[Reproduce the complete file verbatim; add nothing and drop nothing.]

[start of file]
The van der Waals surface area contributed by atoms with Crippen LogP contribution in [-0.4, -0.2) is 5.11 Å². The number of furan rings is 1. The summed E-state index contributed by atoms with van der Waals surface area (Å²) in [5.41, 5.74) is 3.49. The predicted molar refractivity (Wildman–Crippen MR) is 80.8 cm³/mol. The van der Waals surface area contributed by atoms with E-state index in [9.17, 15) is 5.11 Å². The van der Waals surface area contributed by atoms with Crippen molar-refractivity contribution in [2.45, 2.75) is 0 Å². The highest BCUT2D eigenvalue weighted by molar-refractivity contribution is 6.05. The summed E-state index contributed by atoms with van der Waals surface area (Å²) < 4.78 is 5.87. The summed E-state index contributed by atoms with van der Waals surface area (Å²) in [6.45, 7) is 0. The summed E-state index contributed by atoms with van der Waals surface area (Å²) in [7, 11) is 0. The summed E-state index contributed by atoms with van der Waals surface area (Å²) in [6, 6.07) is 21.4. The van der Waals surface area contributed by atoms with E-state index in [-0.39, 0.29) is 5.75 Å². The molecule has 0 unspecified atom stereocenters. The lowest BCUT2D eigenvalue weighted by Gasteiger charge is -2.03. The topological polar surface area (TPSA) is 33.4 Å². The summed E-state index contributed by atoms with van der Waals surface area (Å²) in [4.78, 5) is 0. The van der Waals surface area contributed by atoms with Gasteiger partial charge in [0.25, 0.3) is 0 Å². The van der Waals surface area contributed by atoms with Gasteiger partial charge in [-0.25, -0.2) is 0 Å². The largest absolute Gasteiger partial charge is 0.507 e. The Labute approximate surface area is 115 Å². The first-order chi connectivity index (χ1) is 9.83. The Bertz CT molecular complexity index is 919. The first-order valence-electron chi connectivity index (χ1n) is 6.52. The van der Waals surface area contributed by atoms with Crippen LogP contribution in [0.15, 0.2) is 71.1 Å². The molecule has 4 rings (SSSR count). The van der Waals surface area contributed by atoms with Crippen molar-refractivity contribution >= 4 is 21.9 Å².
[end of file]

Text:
The van der Waals surface area contributed by atoms with Crippen LogP contribution in [-0.4, -0.2) is 5.11 Å². The number of furan rings is 1. The summed E-state index contributed by atoms with van der Waals surface area (Å²) in [5.41, 5.74) is 3.49. The predicted molar refractivity (Wildman–Crippen MR) is 80.8 cm³/mol. The van der Waals surface area contributed by atoms with E-state index in [9.17, 15) is 5.11 Å². The van der Waals surface area contributed by atoms with Crippen molar-refractivity contribution in [2.45, 2.75) is 0 Å². The highest BCUT2D eigenvalue weighted by molar-refractivity contribution is 6.05. The summed E-state index contributed by atoms with van der Waals surface area (Å²) < 4.78 is 5.87. The summed E-state index contributed by atoms with van der Waals surface area (Å²) in [6.45, 7) is 0. The summed E-state index contributed by atoms with van der Waals surface area (Å²) in [7, 11) is 0. The summed E-state index contributed by atoms with van der Waals surface area (Å²) in [6, 6.07) is 21.4. The van der Waals surface area contributed by atoms with E-state index in [-0.39, 0.29) is 5.75 Å². The molecule has 0 unspecified atom stereocenters. The lowest BCUT2D eigenvalue weighted by Gasteiger charge is -2.03. The topological polar surface area (TPSA) is 33.4 Å². The summed E-state index contributed by atoms with van der Waals surface area (Å²) in [4.78, 5) is 0. The van der Waals surface area contributed by atoms with Gasteiger partial charge in [0.25, 0.3) is 0 Å². The van der Waals surface area contributed by atoms with Gasteiger partial charge in [-0.25, -0.2) is 0 Å². The largest absolute Gasteiger partial charge is 0.507 e. The Labute approximate surface area is 115 Å². The first-order chi connectivity index (χ1) is 9.83. The Bertz CT molecular complexity index is 919. The first-order valence-electron chi connectivity index (χ1n) is 6.52. The van der Waals surface area contributed by atoms with Crippen LogP contribution in [0.15, 0.2) is 71.1 Å². The molecule has 4 rings (SSSR count). The van der Waals surface area contributed by atoms with Crippen molar-refractivity contribution >= 4 is 21.9 Å².